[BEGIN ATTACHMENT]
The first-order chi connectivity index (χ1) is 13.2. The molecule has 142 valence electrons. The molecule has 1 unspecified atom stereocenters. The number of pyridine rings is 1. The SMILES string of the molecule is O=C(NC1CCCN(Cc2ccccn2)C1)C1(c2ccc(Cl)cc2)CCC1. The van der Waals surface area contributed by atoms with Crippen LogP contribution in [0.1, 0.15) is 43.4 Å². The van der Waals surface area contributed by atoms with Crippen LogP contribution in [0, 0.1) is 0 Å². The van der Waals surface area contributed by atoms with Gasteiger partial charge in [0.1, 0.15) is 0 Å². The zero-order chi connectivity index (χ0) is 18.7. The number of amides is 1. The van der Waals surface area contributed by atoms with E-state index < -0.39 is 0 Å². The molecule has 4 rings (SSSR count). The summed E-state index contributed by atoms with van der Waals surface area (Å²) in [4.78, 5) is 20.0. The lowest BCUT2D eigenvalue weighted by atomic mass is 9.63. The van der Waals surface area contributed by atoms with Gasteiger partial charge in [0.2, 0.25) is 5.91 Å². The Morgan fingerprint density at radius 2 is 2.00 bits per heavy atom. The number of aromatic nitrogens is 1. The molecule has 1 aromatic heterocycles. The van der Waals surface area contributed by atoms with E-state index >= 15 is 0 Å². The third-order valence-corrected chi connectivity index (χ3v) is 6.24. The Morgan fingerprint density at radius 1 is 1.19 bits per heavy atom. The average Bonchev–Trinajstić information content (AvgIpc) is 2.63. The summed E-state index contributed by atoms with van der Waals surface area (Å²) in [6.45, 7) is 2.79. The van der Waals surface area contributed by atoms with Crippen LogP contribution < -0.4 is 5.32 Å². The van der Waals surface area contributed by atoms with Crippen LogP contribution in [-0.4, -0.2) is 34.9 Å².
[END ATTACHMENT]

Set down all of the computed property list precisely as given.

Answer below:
The first-order chi connectivity index (χ1) is 13.2. The molecule has 142 valence electrons. The molecule has 1 unspecified atom stereocenters. The number of pyridine rings is 1. The SMILES string of the molecule is O=C(NC1CCCN(Cc2ccccn2)C1)C1(c2ccc(Cl)cc2)CCC1. The van der Waals surface area contributed by atoms with Crippen LogP contribution in [0.1, 0.15) is 43.4 Å². The van der Waals surface area contributed by atoms with Crippen LogP contribution in [0, 0.1) is 0 Å². The van der Waals surface area contributed by atoms with Gasteiger partial charge in [0.1, 0.15) is 0 Å². The zero-order chi connectivity index (χ0) is 18.7. The number of amides is 1. The van der Waals surface area contributed by atoms with E-state index < -0.39 is 0 Å². The molecule has 4 rings (SSSR count). The summed E-state index contributed by atoms with van der Waals surface area (Å²) in [4.78, 5) is 20.0. The lowest BCUT2D eigenvalue weighted by atomic mass is 9.63. The van der Waals surface area contributed by atoms with Gasteiger partial charge in [0.2, 0.25) is 5.91 Å². The Morgan fingerprint density at radius 2 is 2.00 bits per heavy atom. The number of aromatic nitrogens is 1. The molecule has 1 aromatic heterocycles. The van der Waals surface area contributed by atoms with E-state index >= 15 is 0 Å². The third-order valence-corrected chi connectivity index (χ3v) is 6.24. The Morgan fingerprint density at radius 1 is 1.19 bits per heavy atom. The average Bonchev–Trinajstić information content (AvgIpc) is 2.63. The summed E-state index contributed by atoms with van der Waals surface area (Å²) in [6.45, 7) is 2.79. The van der Waals surface area contributed by atoms with Crippen LogP contribution < -0.4 is 5.32 Å². The van der Waals surface area contributed by atoms with Crippen LogP contribution in [-0.4, -0.2) is 34.9 Å².